Here are five of the most entertaining and thought-provoking recent films available on streaming services, ready for small-group study or a substantial family movie night.

Paddington 2
One might be tempted to laugh off the maxim Paddington Bear repeats throughout his second big-screen family adventure, “If we’re kind and polite, the world will be right.” But this childlike declaration carries childlike faith, which director and co-writer Paul King weights by placing Paddington in cartoonish versions of familiar scenarios. Paddington’s determination to treat everyone with concern and grace uplifts his communities, whether they be in his wonderfully diverse London neighborhood or a forgotten prison ward.

The steadfast kindness Paddington displays embodies the fruits of the Spirit the apostle Paul describes, making the gentle bear our generation’s most unlikely saint.

Available on HBO Now.

Big, dramatic events presented in striking black-and-white images fill Roma, from bourgeois partygoers celebrating during a forest fire to revolutionaries ravaging a baby-supply store. But writer-director Alfonso Cuarón never lets the tumult of his early-1970s Mexico City setting drown protagonist Cleo, a domestic worker played with quiet vulnerability and strength by Yalitza Aparicio. With every wave of political unrest and upper-class malaise that threatens to overcome Cleo, Cuarón and Aparicio find new ways to recover her dignity.

A servant without political or financial power, Cleo is no one’s idea of “blessed”—no one but Jesus, whose Sermon on the Mount described people exactly like her, the meek and poor peacemakers who build the kingdom of Heaven.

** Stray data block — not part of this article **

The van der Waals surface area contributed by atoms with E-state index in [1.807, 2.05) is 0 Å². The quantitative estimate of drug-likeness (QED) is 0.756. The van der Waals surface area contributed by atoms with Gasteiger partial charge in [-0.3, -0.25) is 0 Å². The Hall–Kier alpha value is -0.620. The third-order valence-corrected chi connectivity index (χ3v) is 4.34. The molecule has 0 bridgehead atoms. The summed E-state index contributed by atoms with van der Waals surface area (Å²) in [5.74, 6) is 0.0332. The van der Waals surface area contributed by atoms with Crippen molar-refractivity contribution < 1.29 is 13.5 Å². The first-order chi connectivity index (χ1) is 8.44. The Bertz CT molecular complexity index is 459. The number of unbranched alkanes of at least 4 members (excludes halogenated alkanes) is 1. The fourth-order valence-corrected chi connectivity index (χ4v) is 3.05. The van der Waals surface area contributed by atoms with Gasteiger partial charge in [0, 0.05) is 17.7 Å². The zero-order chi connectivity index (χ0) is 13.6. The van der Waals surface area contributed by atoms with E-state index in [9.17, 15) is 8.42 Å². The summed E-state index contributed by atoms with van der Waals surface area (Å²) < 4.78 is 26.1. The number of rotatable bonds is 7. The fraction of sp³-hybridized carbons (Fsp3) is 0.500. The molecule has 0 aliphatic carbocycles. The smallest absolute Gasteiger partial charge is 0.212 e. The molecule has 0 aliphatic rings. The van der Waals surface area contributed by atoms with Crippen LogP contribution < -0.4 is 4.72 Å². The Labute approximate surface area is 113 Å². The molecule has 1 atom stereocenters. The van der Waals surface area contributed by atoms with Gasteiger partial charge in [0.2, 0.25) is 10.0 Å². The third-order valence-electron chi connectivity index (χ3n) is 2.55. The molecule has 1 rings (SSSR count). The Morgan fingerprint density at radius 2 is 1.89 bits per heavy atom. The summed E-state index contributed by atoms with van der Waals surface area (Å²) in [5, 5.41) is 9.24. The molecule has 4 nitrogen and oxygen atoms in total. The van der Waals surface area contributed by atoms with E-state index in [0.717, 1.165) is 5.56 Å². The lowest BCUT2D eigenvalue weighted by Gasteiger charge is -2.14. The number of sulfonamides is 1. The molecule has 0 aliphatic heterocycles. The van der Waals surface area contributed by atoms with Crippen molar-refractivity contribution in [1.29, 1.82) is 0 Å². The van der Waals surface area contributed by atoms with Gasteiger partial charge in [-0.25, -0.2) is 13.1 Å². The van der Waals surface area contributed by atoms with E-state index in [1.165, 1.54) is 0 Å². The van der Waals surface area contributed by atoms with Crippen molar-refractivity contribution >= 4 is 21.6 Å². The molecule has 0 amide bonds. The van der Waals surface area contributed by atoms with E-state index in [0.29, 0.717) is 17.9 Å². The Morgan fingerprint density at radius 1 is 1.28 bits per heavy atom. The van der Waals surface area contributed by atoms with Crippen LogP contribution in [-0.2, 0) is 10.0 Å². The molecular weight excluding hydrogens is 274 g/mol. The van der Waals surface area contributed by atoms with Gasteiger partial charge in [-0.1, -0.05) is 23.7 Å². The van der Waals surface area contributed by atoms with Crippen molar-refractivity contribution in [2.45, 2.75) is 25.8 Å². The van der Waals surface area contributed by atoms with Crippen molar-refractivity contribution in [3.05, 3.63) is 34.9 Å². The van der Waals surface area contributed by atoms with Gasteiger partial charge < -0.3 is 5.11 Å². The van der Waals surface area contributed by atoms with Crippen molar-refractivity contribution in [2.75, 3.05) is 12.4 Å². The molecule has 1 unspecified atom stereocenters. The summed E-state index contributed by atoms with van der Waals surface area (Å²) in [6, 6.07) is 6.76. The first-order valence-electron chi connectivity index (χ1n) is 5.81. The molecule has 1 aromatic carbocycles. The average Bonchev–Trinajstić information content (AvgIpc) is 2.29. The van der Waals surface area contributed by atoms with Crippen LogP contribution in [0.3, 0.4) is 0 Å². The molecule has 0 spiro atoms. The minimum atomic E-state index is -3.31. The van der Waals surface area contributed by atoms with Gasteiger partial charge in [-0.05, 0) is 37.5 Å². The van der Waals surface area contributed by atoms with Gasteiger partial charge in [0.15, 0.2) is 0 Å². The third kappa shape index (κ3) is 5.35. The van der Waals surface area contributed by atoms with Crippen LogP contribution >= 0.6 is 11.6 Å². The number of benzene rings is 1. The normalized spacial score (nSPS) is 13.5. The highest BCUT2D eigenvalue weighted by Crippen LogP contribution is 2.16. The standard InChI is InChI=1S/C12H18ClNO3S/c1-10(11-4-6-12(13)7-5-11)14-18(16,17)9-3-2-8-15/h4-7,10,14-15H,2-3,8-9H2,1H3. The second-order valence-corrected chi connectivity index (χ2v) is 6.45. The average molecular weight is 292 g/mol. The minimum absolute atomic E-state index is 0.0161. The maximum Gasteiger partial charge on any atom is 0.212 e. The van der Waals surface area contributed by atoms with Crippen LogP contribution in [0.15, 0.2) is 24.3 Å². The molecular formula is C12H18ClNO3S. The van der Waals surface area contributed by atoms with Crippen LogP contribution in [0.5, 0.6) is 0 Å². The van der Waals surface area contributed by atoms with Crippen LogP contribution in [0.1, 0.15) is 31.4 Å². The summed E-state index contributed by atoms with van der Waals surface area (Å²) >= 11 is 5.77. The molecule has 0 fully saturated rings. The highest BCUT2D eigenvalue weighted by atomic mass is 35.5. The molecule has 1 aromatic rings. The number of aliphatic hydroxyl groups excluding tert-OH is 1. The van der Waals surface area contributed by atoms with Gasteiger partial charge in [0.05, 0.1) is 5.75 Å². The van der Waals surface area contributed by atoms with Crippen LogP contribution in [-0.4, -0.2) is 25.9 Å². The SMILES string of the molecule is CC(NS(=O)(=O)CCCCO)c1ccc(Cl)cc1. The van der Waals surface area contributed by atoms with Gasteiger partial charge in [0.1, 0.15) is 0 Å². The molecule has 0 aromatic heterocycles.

Available on Netflix.

First Reformed
Although the term “faith-based film” can bring to mind dubious morality plays about flannelgraph-thin characters, First Reformed, written and directed by Paul Schrader, portrays the Christian walk in all its complexity. Pastor Ernst Toller (Ethan Hawke) loves the faith he shares with his tiny congregation, but he must reconsider his beliefs after a despondent parishioner questions him about inevitable environmental disaster.

Although the apostle Paul urges us to “work out our salvation with “fear and trembling,” we rarely see that process dramatized, even in art made by Christians. First Reformed imagines faith not just as a source for answers but as an avenue for introspection and social action.

Available on Amazon Prime.

Black Panther
Marvel movies are very popular, but Black Panther is a true cultural phenomenon. A superhero blockbuster with a predominantly black cast and crew, led by director and co-writer Ryan Coogler, Black Panther introduces us to the mythical African nation Wakanda, a technologically and socially advanced country untainted by colonialism or slavery. Threatened by Killmonger (Michael B. Jordan), a radical who wants to enlist Wakanda in a revenge plot, King T’Challa (Chadwick Boseman) must become the titular hero to defend his people while embracing his responsibility to the global community.

Wakanda is a “City on a Hill” like the one Jesus describes in Matthew 5, a model community whose example is sometimes hidden by members protecting their own self-interests. Black Panther’s challenge reminds Christians of our duty to let our light shine for everyone.

Available on Netflix.

Leave No Trace
Although it’s a quiet drama, one cannot help but feel anxious while watching Leave No Trace, waiting for disaster to befall PTSD-stricken veteran Will (Ben Foster) and his teenage daughter, Tom (Thomasin McKenzie), as they try to live off the grid in an Oregon state park. But every time director and co-writer Debra Granik moves the family away from their camp, we see hospitality at work. Everyone Will and Tom encounter—from the state authorities who detain them to the community of outsiders who take them in—shows genuine care, allowing Will to continue a healing process that has no easy resolution.

Hospitality is one of the fundamental Christian virtues—and can be one of the scariest. Will’s brokenness cannot be fixed, even by extraordinary acts of kindness, but that doesn’t mean he and Tom don’t need to be welcomed. Leave No Trace shows us that people are not projects but complex creatures who need our care.

Available on Amazon Prime.

Joe George
Joe George is the author of The Superpowers and the Glory: A Viewer’s Guide to the Theology of Superhero Movies (Cascade Books). He collects his work at and tweets nonsense from @jagerogeii.

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